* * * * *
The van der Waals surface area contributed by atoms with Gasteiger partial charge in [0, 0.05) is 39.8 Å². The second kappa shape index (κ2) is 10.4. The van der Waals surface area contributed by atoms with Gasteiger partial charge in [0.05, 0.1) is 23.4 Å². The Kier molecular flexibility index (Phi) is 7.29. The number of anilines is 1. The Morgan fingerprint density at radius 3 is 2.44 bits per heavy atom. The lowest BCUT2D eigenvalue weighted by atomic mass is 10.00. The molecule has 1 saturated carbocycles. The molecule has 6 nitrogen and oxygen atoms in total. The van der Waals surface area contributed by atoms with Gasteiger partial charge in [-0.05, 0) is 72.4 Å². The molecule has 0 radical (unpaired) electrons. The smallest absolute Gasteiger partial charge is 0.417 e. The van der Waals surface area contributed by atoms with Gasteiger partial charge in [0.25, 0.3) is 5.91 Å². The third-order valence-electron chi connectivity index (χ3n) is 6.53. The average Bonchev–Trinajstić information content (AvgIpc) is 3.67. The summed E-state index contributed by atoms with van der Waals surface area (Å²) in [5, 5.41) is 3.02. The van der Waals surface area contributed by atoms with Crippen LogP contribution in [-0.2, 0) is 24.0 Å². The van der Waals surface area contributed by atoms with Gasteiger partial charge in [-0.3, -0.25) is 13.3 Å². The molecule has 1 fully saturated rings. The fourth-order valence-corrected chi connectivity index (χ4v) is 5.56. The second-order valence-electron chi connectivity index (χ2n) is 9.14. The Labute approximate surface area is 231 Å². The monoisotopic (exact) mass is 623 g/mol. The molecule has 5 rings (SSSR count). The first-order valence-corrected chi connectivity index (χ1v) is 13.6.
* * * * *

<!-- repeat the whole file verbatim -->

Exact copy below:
The van der Waals surface area contributed by atoms with Gasteiger partial charge in [0, 0.05) is 39.8 Å². The second kappa shape index (κ2) is 10.4. The van der Waals surface area contributed by atoms with Gasteiger partial charge in [0.05, 0.1) is 23.4 Å². The Kier molecular flexibility index (Phi) is 7.29. The number of anilines is 1. The Morgan fingerprint density at radius 3 is 2.44 bits per heavy atom. The lowest BCUT2D eigenvalue weighted by atomic mass is 10.00. The molecule has 1 saturated carbocycles. The molecule has 6 nitrogen and oxygen atoms in total. The van der Waals surface area contributed by atoms with Gasteiger partial charge in [-0.05, 0) is 72.4 Å². The molecule has 0 radical (unpaired) electrons. The smallest absolute Gasteiger partial charge is 0.417 e. The van der Waals surface area contributed by atoms with Gasteiger partial charge in [0.25, 0.3) is 5.91 Å². The third-order valence-electron chi connectivity index (χ3n) is 6.53. The average Bonchev–Trinajstić information content (AvgIpc) is 3.67. The summed E-state index contributed by atoms with van der Waals surface area (Å²) in [5, 5.41) is 3.02. The van der Waals surface area contributed by atoms with Crippen LogP contribution in [-0.2, 0) is 24.0 Å². The van der Waals surface area contributed by atoms with Gasteiger partial charge in [-0.3, -0.25) is 13.3 Å². The molecule has 1 fully saturated rings. The fourth-order valence-corrected chi connectivity index (χ4v) is 5.56. The second-order valence-electron chi connectivity index (χ2n) is 9.14. The Labute approximate surface area is 231 Å². The monoisotopic (exact) mass is 623 g/mol. The molecule has 5 rings (SSSR count). The first-order valence-corrected chi connectivity index (χ1v) is 13.6.